Instagram/Anne T. Donahue

What A Time To Be A Lipstick

A review of Tom Ford’s Drake-inspired lip color.

I want to be above buying a lipstick because it’s named after Drake. I want to walk by the Tom Ford counter with dignity instead of saying to my friend, “Oh, hold on, there’s this Drake lipstick I want to get,” before stage-yelling “I want to buy this!” at the salesperson (as if Drake himself is about to sneak up behind me and buy them all before I can). I would like to be the person whose loyalty to Leonardo (DiCaprio, another Tom Ford lipstick namesake) trumps my loyalty to October’s very own Aubrey Graham.

But I am not, and here we are. And I regret nothing.

Admittedly, excitement over finding this shade is at least a little bit warranted. As part of Tom Ford’s Lips & Boys collection (which launched in 2014), Drake was added to the mix late last year; upon being released in December, the shade sold out on Net-A-Porter in a matter of minutes, then sold out in New York and Chicago Tom Ford boutiques, and then started going for up to $118 on eBay. In response, Drake blamed his mom for the freakish level of sales, and the rest of us laughed and suppressed tears and carried on with our lives as though lipstick named after a rapper didn’t matter and we were fine buying a similar color from MAC. (Though no shade to MAC; I bought Ariana Grande’s “Viva Glam” this weekend, too, and it’s spectacular.)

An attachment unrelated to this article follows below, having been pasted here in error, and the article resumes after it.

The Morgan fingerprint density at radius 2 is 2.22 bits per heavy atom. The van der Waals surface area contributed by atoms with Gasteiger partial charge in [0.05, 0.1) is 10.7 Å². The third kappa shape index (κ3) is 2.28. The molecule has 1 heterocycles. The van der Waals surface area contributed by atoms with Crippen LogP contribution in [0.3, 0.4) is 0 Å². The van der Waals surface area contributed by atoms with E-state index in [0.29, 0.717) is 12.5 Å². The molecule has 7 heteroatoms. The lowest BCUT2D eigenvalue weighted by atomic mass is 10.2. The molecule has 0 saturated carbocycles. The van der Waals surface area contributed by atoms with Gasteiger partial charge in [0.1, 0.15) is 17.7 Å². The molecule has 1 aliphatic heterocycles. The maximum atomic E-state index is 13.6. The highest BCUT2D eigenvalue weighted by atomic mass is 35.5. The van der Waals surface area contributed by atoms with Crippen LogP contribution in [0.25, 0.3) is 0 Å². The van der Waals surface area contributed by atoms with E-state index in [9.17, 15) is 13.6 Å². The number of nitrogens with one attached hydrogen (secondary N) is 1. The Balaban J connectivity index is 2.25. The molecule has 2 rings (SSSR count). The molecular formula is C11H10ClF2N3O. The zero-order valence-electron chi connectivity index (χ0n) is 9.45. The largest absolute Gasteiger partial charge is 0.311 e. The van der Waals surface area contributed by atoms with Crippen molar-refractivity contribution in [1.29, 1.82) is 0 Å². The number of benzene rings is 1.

Billed as a “metallic violet,” Drake’s shade IRL is a little lighter than the official Tom Ford campaign would have us believe. It’s shimmery without being sparkly, but instead of a vampiric-like tone, it’s softer, much more romantic. And this makes sense: Drake isn’t an artist to whom you’d pin a dark, '90s goth aesthetic. Instead, Tom Ford’s tribute creates an accessible type of drama. It’s obvious you’re wearing a metallic purple shade, but it’s not loud enough for anyone to remark on your lip color. That’s why the tone walks the same fine line as Aubrey himself does: It's trendy, but hardly disposable. Risky and easy to consume (although not physically -- do not eat this lipstick, what’s wrong with you?). Ultimately, it’s the cosmetic equivalent of one of Drake’s sweaters: It wears easy, looks good on everybody, and can be worn while dancing iconically.

Which is exactly why I bought it. Not because I consume pop culture tie-ins like the teen I never stopped being; not because I want to brag about buying Drake’s lipstick on Instagram like a caricature of myself. I bought it because I’m a grown-ass woman who can handle a so-called “metallic violet” lipstick and believes she deserves to treat herself at the Tom Ford counter. And also so the first thing I can say to Drake should we meet is “I bought your lipstick!,” because everybody knows that’s how true friendships are forged.